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Appendix S5: Before the Harmonium: The Sarangi
As we made our entry into the topic of ornamentation and intonation of Indian music, it is quite important to see the instrument which was used before the harmonium to accompany musicians. This instrument had the ability to do all ornamentations, do justice to all intonations, and change intonations to add flavor as well as bring out the unique characteristic of each raga. It was a sweet sounding instrument which made people laugh, smile, worship, meditate, as well as made people feel sorrow and cry. This instrument is the sarangi. The word sarangi comes the words “sau” and “rangi” which means “of one-hundred colors.” Figure S5.1 shows a sarangi.
It was understood that the sarangi was invented when a piece of dead monkey tail was tied up over a log. Once when a traveling musician was walking in the forest and heard such a beautiful sound. That sound was the wind blowing against this tail tied to a log. He took it upon himself to create a playable instrument.
This instrument has four main strings which are made of goat gut. The body of this whole instrument is made of wood with a goat skin belly. In addition, there is the magical component of the sarangi, which the thirty-seven sympathetic strings, also known as tarafs, that vibrate when a specific note is played. There are two sets of tarafs. One is tuned chromatically, while the other set is tuned to the notes of the raga to be performed. This creates a truly rich sound when played. The sarangi is used because it is instrument which sounds the closest to the human voice. The emotions of the human voice can be faithfully reproduced through the sarangi.
The sarangi, however, was the most difficult instrument. The instrument did not have a fingerboard or any type of frets or note markers. So understanding where the twelve notes are in various saptaks required one to really know one’s instrument. Sarangi is not like the harmonium, where you would be able to any harmonium. Each person’s sarangi will be different. There are so many strings to tune, as well as retune. The goat skin belly will change from temperature differences. As the skin might stronger or weaker, the strings will change accordingly. If you ignore the playing aspects, this instrument is physically demanding. You produce the note by inserting the string in between your fingernail and fingertip. From there, you slide up and down to create ornamentations of Indian music, as well as simply traveling from note to note. This was the accompanying instrument of Indian music.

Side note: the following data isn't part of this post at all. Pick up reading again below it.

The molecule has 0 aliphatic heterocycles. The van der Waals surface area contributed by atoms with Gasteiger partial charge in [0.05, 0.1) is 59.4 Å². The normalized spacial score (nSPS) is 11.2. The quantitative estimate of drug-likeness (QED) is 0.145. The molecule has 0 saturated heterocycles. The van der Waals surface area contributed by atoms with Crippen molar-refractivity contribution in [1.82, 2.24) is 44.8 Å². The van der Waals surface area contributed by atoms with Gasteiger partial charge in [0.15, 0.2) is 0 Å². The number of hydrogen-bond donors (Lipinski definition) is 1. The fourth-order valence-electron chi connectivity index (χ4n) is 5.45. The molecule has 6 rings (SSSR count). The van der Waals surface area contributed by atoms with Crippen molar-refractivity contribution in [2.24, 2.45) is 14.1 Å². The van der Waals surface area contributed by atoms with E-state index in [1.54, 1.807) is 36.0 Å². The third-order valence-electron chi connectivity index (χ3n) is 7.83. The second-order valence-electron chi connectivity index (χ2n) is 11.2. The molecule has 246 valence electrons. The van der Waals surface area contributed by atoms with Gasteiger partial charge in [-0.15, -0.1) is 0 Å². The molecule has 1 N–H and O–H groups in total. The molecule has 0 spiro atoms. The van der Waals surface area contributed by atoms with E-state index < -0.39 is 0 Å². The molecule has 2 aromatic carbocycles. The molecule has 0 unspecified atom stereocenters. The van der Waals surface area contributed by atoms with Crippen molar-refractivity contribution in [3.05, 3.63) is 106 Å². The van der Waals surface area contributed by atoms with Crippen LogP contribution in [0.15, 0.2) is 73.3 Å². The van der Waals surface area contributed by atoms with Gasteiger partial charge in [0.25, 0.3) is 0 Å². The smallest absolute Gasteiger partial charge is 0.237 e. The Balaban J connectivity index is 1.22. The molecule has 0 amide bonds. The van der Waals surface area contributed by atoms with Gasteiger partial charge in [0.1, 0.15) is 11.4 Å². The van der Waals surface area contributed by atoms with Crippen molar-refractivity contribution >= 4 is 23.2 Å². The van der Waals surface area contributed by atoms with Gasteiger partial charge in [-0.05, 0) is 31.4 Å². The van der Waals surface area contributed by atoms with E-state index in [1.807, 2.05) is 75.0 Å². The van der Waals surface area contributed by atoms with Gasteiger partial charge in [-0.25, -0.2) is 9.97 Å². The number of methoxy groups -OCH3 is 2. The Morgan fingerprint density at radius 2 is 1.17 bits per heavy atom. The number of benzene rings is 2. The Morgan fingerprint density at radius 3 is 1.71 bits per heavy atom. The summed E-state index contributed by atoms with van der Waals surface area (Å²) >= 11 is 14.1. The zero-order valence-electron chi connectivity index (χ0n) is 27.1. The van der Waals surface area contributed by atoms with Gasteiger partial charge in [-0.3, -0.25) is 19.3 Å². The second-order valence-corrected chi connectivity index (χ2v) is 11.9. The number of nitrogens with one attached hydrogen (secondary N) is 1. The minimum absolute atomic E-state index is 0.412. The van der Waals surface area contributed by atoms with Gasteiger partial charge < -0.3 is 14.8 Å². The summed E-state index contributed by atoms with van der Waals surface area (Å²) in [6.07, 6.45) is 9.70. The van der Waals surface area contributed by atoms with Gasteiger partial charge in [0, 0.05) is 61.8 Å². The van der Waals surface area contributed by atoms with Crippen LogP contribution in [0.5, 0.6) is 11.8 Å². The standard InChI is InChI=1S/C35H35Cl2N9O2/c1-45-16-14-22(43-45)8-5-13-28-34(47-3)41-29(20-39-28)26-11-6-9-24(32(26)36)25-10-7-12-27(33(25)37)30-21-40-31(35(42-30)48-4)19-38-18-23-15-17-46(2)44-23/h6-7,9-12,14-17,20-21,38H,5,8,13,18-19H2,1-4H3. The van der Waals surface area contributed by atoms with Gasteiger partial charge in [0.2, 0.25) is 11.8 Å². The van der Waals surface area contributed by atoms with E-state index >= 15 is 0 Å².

Back in the 1500s, public dancers, courtesans, and harems took up to music. Their preferred instrument was the sarangi. Because it was difficult to play as well as difficult to endure causing unsightly calluses, it was slowly faded away. In more religious settings, brahmanas, or the priest class of India, wanted to use the sarangi for their religious music. However, their issue was the fact that the sarangi consisted of strings made from the gut of a dead goat. Since it was an offense to touch such an abominable thing, the sarangi faded out. The only place the sarangi remained at was at classical North Indian vocal music. When the British missionaries came over to India, the harmonium was introduced. Indian musicians took it up as an advantage, as it was a floor model, two hands were not needed to play melody, and it was easy to carry. There was no need to tune and it was much easier to learn than the sarangi. The sarangi only was survived through classical solo instrumentals.
Even though this might not have anything relevant to harmonium, it is important to see what was before the harmonium and appreciate the intensity of Indian music.
UPDATED: June 18, 2009